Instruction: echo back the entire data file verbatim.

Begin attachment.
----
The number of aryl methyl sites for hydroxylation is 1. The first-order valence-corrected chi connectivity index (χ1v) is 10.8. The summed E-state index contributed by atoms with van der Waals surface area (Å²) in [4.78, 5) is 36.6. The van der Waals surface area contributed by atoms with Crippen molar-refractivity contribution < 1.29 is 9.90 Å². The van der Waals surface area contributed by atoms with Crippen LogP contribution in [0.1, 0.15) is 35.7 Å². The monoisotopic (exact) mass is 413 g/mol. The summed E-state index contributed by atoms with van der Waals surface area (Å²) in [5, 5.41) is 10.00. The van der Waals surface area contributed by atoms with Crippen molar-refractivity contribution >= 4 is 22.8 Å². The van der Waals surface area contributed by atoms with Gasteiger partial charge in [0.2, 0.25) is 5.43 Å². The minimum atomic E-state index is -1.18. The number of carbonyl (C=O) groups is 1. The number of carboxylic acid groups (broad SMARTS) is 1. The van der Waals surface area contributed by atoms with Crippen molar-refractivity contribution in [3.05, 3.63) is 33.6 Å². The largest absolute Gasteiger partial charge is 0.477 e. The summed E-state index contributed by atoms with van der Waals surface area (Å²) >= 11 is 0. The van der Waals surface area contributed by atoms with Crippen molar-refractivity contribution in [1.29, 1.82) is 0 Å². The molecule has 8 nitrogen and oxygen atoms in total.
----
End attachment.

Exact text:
The number of aryl methyl sites for hydroxylation is 1. The first-order valence-corrected chi connectivity index (χ1v) is 10.8. The summed E-state index contributed by atoms with van der Waals surface area (Å²) in [4.78, 5) is 36.6. The van der Waals surface area contributed by atoms with Crippen molar-refractivity contribution < 1.29 is 9.90 Å². The van der Waals surface area contributed by atoms with Crippen LogP contribution in [0.1, 0.15) is 35.7 Å². The monoisotopic (exact) mass is 413 g/mol. The summed E-state index contributed by atoms with van der Waals surface area (Å²) in [5, 5.41) is 10.00. The van der Waals surface area contributed by atoms with Crippen molar-refractivity contribution >= 4 is 22.8 Å². The van der Waals surface area contributed by atoms with Gasteiger partial charge in [0.2, 0.25) is 5.43 Å². The minimum atomic E-state index is -1.18. The number of carbonyl (C=O) groups is 1. The number of carboxylic acid groups (broad SMARTS) is 1. The van der Waals surface area contributed by atoms with Crippen molar-refractivity contribution in [3.05, 3.63) is 33.6 Å². The largest absolute Gasteiger partial charge is 0.477 e. The summed E-state index contributed by atoms with van der Waals surface area (Å²) >= 11 is 0. The van der Waals surface area contributed by atoms with Crippen molar-refractivity contribution in [1.29, 1.82) is 0 Å². The molecule has 8 nitrogen and oxygen atoms in total.